Could the US Dollar Slump Be Short Lived?


May. 15 2018, Updated 7:33 a.m. ET

US dollar lower after inflation report

The US dollar depreciated against its major trading-partner currencies after the Bureau of Labor Statistics reported on May 10 that US consumer prices grew 0.1% in April after falling 0.1% in March. The core consumer price index, which excludes volatile food and energy prices, rose 0.2%, marking a 2.1% year-over-year increase. The US dollar (UUP) fell after this report, as a slower rate of inflation (TIP) growth could mean a slower pace of rate hikes. In a developed economy, higher interest rates boost the currency. On May 10, the US dollar (USDU) index closed at 92.5. It appreciated by 0.84% in May and 2.0% in April.

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Why could this decline be temporary?

The depreciation of the US dollar (UDN) after the April inflation report could be temporary—the Fed is the only central bank on a tightening path, leaving little reason for further decline. The knee-jerk reaction to the inflation (VTIP) report could subside in a few days as dollar demand stays high, especially in emerging markets that are net oil importers.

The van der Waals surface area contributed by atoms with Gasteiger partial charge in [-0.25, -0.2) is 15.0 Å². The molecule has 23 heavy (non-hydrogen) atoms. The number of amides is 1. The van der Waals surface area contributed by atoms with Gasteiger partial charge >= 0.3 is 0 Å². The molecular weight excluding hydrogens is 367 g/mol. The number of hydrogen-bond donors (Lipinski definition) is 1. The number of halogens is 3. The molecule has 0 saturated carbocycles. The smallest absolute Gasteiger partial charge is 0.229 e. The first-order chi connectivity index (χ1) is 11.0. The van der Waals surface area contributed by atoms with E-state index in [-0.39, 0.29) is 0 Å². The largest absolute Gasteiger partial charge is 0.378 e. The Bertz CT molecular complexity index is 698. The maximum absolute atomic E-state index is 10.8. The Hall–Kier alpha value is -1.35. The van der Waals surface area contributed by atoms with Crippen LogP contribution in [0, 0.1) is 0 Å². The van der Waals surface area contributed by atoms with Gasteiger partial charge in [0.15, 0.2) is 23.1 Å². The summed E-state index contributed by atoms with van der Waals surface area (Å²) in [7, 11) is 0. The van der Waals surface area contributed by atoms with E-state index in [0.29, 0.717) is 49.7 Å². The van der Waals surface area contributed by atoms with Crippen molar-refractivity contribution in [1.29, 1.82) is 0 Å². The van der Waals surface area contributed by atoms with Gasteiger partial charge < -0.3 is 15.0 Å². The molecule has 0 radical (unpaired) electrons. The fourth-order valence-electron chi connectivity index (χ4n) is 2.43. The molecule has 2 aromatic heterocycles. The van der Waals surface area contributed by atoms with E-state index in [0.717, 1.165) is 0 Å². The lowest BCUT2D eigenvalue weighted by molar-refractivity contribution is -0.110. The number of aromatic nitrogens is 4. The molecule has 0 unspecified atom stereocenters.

The outlook for the US dollar

With the expectations for a June rate hike intact and no other central bank eager to increase interest rates, the odds of further US dollar appreciation are high. Crude oil prices could also accelerate US dollar appreciation by boosting US inflation and US dollar demand in oil-importing countries. Overall, the path for the US dollar looks steep and appears unlikely to change.


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